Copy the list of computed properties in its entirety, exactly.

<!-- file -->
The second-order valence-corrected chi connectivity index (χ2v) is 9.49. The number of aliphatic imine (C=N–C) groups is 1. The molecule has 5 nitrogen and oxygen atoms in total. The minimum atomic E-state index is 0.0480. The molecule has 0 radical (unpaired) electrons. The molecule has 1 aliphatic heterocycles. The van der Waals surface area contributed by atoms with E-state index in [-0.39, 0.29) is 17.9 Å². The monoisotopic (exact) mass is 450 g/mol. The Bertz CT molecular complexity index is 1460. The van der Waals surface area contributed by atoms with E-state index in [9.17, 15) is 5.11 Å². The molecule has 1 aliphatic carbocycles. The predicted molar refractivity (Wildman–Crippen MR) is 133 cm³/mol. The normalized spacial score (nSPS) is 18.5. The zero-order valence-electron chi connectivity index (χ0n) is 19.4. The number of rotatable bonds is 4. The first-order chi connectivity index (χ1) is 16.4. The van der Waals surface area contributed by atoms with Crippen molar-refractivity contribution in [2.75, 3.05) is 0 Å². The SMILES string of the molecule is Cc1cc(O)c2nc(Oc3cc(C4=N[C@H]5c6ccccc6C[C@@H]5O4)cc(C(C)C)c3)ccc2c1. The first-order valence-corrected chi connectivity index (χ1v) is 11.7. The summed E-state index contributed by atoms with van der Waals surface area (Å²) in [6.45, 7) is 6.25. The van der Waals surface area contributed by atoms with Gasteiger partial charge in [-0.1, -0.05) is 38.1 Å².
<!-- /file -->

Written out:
The second-order valence-corrected chi connectivity index (χ2v) is 9.49. The number of aliphatic imine (C=N–C) groups is 1. The molecule has 5 nitrogen and oxygen atoms in total. The minimum atomic E-state index is 0.0480. The molecule has 0 radical (unpaired) electrons. The molecule has 1 aliphatic heterocycles. The van der Waals surface area contributed by atoms with E-state index in [-0.39, 0.29) is 17.9 Å². The monoisotopic (exact) mass is 450 g/mol. The Bertz CT molecular complexity index is 1460. The van der Waals surface area contributed by atoms with E-state index in [9.17, 15) is 5.11 Å². The molecule has 1 aliphatic carbocycles. The predicted molar refractivity (Wildman–Crippen MR) is 133 cm³/mol. The normalized spacial score (nSPS) is 18.5. The zero-order valence-electron chi connectivity index (χ0n) is 19.4. The number of rotatable bonds is 4. The first-order chi connectivity index (χ1) is 16.4. The van der Waals surface area contributed by atoms with Crippen molar-refractivity contribution in [2.75, 3.05) is 0 Å². The SMILES string of the molecule is Cc1cc(O)c2nc(Oc3cc(C4=N[C@H]5c6ccccc6C[C@@H]5O4)cc(C(C)C)c3)ccc2c1. The first-order valence-corrected chi connectivity index (χ1v) is 11.7. The summed E-state index contributed by atoms with van der Waals surface area (Å²) in [6.45, 7) is 6.25. The van der Waals surface area contributed by atoms with Gasteiger partial charge in [-0.1, -0.05) is 38.1 Å².